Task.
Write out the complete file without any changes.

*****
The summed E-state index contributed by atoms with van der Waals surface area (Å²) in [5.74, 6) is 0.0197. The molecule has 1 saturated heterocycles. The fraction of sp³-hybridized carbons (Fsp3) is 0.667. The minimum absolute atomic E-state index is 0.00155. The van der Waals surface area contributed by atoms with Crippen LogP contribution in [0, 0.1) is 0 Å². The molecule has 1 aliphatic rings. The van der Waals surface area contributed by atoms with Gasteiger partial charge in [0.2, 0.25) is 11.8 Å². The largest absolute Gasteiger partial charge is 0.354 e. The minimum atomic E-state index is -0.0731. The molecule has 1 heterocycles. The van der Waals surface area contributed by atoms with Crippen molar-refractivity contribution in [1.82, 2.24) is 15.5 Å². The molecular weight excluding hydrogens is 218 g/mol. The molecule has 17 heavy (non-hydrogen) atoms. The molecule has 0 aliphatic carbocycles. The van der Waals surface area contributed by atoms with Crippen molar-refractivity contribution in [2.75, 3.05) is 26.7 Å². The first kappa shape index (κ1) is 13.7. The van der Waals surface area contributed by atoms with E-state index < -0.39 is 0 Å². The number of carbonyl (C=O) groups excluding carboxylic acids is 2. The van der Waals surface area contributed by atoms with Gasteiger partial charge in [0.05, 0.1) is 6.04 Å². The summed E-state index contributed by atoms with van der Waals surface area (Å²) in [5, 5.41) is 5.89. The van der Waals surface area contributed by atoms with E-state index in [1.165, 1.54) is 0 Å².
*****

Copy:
The summed E-state index contributed by atoms with van der Waals surface area (Å²) in [5.74, 6) is 0.0197. The molecule has 1 saturated heterocycles. The fraction of sp³-hybridized carbons (Fsp3) is 0.667. The minimum absolute atomic E-state index is 0.00155. The van der Waals surface area contributed by atoms with Crippen LogP contribution in [0, 0.1) is 0 Å². The molecule has 1 aliphatic rings. The van der Waals surface area contributed by atoms with Gasteiger partial charge in [0.2, 0.25) is 11.8 Å². The largest absolute Gasteiger partial charge is 0.354 e. The minimum atomic E-state index is -0.0731. The molecule has 1 heterocycles. The van der Waals surface area contributed by atoms with Crippen molar-refractivity contribution in [1.82, 2.24) is 15.5 Å². The molecular weight excluding hydrogens is 218 g/mol. The molecule has 17 heavy (non-hydrogen) atoms. The molecule has 0 aliphatic carbocycles. The van der Waals surface area contributed by atoms with Crippen molar-refractivity contribution in [2.75, 3.05) is 26.7 Å². The first kappa shape index (κ1) is 13.7. The van der Waals surface area contributed by atoms with E-state index < -0.39 is 0 Å². The number of carbonyl (C=O) groups excluding carboxylic acids is 2. The van der Waals surface area contributed by atoms with Gasteiger partial charge in [0.05, 0.1) is 6.04 Å². The summed E-state index contributed by atoms with van der Waals surface area (Å²) in [5, 5.41) is 5.89. The van der Waals surface area contributed by atoms with E-state index in [1.165, 1.54) is 0 Å².